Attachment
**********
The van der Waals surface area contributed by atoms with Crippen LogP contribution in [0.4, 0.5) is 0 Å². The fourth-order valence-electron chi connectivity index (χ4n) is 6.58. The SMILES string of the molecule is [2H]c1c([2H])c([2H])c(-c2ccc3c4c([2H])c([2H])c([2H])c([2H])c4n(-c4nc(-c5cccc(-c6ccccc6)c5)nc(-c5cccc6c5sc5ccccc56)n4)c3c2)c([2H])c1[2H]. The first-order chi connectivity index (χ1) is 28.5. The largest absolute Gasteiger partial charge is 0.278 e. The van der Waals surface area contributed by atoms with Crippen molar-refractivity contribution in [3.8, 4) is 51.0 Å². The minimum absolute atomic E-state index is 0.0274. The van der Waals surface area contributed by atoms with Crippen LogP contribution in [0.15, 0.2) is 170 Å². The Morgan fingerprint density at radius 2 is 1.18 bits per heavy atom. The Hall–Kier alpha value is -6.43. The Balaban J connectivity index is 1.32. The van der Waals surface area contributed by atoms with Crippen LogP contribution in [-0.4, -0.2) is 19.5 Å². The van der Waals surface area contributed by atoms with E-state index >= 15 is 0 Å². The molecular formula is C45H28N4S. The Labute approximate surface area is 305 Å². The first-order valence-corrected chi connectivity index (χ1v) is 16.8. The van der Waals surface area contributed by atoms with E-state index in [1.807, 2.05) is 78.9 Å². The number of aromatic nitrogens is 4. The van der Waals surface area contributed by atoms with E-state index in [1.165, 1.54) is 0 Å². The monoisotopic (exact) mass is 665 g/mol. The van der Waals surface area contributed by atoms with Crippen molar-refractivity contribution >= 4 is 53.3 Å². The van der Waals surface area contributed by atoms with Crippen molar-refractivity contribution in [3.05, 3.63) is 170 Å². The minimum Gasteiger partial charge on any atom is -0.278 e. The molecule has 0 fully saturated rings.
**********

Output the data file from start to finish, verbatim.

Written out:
The van der Waals surface area contributed by atoms with Crippen LogP contribution in [0.4, 0.5) is 0 Å². The fourth-order valence-electron chi connectivity index (χ4n) is 6.58. The SMILES string of the molecule is [2H]c1c([2H])c([2H])c(-c2ccc3c4c([2H])c([2H])c([2H])c([2H])c4n(-c4nc(-c5cccc(-c6ccccc6)c5)nc(-c5cccc6c5sc5ccccc56)n4)c3c2)c([2H])c1[2H]. The first-order chi connectivity index (χ1) is 28.5. The largest absolute Gasteiger partial charge is 0.278 e. The van der Waals surface area contributed by atoms with Crippen molar-refractivity contribution in [3.8, 4) is 51.0 Å². The minimum absolute atomic E-state index is 0.0274. The van der Waals surface area contributed by atoms with Crippen LogP contribution in [0.15, 0.2) is 170 Å². The Morgan fingerprint density at radius 2 is 1.18 bits per heavy atom. The Hall–Kier alpha value is -6.43. The Balaban J connectivity index is 1.32. The van der Waals surface area contributed by atoms with Crippen LogP contribution in [-0.4, -0.2) is 19.5 Å². The van der Waals surface area contributed by atoms with E-state index >= 15 is 0 Å². The molecular formula is C45H28N4S. The Labute approximate surface area is 305 Å². The first-order valence-corrected chi connectivity index (χ1v) is 16.8. The van der Waals surface area contributed by atoms with E-state index in [1.807, 2.05) is 78.9 Å². The number of aromatic nitrogens is 4. The van der Waals surface area contributed by atoms with E-state index in [1.165, 1.54) is 0 Å². The monoisotopic (exact) mass is 665 g/mol. The van der Waals surface area contributed by atoms with Crippen molar-refractivity contribution >= 4 is 53.3 Å². The van der Waals surface area contributed by atoms with Crippen molar-refractivity contribution in [3.05, 3.63) is 170 Å². The minimum Gasteiger partial charge on any atom is -0.278 e. The molecule has 0 fully saturated rings.